Efficient, nonstick, and easy to wipe clean. It’s easy to use right out of the box, feels solid, and turns out very good waffles.
Definitely needs a lot of storage space.
If you regularly make waffles for more than two people and don’t want the process to take forever, this appliance is great—as long as you have room to store it.
You can get by for years with the standard clamshell-type waffle iron you inherited from your mom, but if you’re a waffle aficionado, sooner or later you’re going to want to upgrade. (Since most irons make one waffle at a time, you either have to make a bunch to keep warm in the oven, or else the family eats breakfast in stages.) The Waring Pro line promises home appliances that perform with restaurant-grade efficiency, including a Belgian waffle maker that churns out two waffles at a time. Could the Waring Pro WMK600 Belgian Waffle Maker be the waffle iron every home brunch cook’s been waiting for? We mixed up some batter and gave it a try.
The Waring Pro WMK600 (a.k.a. the Waring Pro Professional Double Waffle Maker) has a rotary function: two waffle irons stacked on top of each other, manually rotated for access and even browning. The nonstick waffle grids have deep, 1-inch pockets. This baby has 1,400 watts of power, a browning control knob, and two LED ready indicator lights and three audio beeps to let you know when each waffle is done. The WMK600 weighs just over 10 pounds and stands 15 1/2 inches tall (20 inches with one of the iron’s lids raised). It’s 9 3/4 inches deep and 9 1/3 inches wide—in a normal home kitchen, that’s big enough to be sort of a beast. It comes with a 3/4-cup batter filler and a limited one-year warranty.
Gingerbread waffles: The WMK600 took five minutes to heat up, beeping three times when it was ready (and loud enough for us to hear without being annoying). We didn't grease the iron, though we had preseasoned it as the Waring manual suggested. We began on the recommended setting, 4, and used the included measuring cup to fill the wells on the two irons. The waffles took three minutes, the green light going on separately for each. The results: not particularly crisp and a bit soggy. They didn't stick. For the next round we cranked it up to setting 5. The waffles took four and a half minutes and were much better—they came out crisp.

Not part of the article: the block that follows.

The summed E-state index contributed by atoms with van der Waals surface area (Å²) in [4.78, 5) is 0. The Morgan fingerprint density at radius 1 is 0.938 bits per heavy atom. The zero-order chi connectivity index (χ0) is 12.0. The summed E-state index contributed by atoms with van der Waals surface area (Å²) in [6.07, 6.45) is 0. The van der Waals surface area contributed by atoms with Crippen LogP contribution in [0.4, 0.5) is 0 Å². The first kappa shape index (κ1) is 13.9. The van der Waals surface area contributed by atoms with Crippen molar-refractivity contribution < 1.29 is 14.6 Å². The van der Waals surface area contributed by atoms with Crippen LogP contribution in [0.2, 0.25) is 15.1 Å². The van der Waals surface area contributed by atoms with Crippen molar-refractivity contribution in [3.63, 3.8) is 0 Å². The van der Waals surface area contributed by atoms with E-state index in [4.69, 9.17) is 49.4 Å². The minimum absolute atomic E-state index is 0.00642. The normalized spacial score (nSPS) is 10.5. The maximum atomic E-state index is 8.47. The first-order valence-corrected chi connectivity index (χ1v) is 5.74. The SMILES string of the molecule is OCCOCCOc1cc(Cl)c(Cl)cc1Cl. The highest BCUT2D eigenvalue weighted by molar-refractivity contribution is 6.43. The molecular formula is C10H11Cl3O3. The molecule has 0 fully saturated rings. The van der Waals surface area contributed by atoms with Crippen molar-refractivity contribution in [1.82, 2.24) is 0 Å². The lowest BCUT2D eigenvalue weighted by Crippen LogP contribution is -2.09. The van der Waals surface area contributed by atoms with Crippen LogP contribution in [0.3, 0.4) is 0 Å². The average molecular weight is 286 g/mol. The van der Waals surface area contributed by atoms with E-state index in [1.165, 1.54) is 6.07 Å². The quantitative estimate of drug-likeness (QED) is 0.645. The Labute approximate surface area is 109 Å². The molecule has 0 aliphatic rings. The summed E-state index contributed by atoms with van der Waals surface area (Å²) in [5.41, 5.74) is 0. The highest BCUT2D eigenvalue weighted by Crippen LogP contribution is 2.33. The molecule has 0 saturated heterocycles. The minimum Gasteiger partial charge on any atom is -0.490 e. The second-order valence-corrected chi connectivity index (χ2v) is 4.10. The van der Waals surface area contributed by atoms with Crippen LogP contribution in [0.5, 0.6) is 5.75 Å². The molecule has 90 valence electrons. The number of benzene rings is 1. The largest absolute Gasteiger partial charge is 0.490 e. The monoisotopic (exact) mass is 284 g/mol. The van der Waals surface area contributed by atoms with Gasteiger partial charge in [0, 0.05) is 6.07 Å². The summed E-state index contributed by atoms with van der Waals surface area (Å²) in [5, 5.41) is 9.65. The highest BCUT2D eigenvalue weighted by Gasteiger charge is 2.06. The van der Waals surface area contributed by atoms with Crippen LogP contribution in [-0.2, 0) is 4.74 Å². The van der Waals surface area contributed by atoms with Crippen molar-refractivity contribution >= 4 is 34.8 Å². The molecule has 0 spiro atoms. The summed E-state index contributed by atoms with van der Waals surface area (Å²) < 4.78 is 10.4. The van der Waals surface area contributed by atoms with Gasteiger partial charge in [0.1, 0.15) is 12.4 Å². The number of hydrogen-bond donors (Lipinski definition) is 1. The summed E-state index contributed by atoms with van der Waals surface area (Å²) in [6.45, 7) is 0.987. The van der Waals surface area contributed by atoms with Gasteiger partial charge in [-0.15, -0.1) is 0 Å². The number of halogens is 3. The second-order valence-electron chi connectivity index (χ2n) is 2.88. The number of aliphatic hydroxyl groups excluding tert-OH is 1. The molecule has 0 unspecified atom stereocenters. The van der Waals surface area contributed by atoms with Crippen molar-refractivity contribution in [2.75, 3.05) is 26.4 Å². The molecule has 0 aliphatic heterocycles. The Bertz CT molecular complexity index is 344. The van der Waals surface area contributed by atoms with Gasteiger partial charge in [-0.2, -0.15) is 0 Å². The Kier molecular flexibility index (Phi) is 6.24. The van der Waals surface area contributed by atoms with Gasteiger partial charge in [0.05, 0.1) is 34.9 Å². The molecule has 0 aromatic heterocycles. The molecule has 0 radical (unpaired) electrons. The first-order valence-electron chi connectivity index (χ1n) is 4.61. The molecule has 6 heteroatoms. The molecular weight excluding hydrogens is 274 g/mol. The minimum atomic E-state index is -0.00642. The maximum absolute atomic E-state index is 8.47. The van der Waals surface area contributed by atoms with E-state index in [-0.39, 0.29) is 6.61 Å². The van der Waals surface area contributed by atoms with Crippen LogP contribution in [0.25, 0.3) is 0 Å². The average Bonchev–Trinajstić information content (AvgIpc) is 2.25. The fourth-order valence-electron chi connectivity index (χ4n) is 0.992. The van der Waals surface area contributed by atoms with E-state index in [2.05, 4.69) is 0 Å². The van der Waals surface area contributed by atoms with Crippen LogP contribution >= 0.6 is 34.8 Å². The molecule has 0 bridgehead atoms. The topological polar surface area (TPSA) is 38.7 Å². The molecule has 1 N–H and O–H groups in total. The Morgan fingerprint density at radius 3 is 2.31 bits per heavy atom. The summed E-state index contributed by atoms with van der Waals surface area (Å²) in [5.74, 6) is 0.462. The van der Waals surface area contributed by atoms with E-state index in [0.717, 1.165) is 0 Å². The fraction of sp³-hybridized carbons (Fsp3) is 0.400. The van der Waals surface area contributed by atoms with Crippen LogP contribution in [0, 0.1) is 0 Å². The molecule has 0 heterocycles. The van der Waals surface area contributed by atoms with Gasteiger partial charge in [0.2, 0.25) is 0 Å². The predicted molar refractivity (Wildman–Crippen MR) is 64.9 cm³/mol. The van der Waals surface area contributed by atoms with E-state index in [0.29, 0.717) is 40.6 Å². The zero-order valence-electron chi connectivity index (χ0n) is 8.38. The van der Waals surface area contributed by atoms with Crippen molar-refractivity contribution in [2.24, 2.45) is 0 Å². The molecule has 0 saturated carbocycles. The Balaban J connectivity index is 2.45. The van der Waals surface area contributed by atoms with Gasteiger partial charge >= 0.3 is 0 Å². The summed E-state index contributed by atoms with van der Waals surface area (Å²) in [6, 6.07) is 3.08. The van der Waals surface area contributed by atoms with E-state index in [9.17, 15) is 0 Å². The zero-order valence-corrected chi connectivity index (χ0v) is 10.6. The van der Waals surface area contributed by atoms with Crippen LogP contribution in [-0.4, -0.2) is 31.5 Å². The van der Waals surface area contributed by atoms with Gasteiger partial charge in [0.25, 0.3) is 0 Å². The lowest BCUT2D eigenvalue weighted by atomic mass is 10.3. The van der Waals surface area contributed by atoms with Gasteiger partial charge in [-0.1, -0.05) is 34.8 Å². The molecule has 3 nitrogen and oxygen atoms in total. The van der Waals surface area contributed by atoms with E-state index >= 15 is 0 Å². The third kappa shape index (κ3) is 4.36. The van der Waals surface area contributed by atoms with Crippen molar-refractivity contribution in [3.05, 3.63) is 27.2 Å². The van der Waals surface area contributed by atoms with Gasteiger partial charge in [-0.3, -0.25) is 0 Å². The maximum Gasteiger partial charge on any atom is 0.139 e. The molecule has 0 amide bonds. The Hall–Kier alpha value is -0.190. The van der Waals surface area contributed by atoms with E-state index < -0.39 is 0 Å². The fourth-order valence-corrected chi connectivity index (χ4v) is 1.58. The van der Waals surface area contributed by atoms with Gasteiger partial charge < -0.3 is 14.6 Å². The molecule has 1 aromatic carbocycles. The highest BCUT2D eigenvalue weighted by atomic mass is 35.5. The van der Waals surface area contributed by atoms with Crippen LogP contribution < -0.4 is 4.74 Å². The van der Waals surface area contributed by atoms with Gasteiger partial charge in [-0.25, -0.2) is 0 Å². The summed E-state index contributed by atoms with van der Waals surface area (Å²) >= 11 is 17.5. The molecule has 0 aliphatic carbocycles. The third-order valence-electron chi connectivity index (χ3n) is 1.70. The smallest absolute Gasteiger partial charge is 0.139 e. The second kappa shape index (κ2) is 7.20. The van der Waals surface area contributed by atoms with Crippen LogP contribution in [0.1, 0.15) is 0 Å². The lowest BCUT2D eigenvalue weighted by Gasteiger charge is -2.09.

Cheddar waffles: We subbed butter for the bacon fat the recipe calls for, turned the WMK600 to setting 5, and did not grease the wells. The result: delicious cheddar waffles with cheesy interiors and lacy, crispy edges.
Frozen hash browns: We defrosted frozen hash browns for this, then tossed the potato shreds with oil, salt, and pepper. We set the waffle iron to 6 and did not grease the wells. The spuds ended up cooked through but not supercrispy. Plus they stuck a little bit.
To sum up: The Waring Pro WMK600 was easy to use right out of the box—just plug it in, turn it on, pick your setting, and wait for it to heat up. The 3/4-cup capacity of the batter filler turned out to be the perfect amount for the irons, plus the handle hooked neatly onto our batter bowl so the cup didn’t dirty the counter. The waffle iron lids felt like they closed securely, and we liked the arrow that showed us which way to turn to fill the opposite iron. After we got the heat setting right, all our waffles turned out crispy on the outside, fluffy on the inside, with no sticking. Cleanup was easy: We let the irons cool, then wiped them down. There’s good cord storage underneath the appliance. On the downside, this thing is a beast to store. (It’s also tall, so be careful that it doesn’t bang against an overhead cabinet when you open one of the lids.) But if waffles are part of your regular breakfast repertoire, this baby is a total workhouse for feeding a hungry crowd.
Photos by Chris Rochelle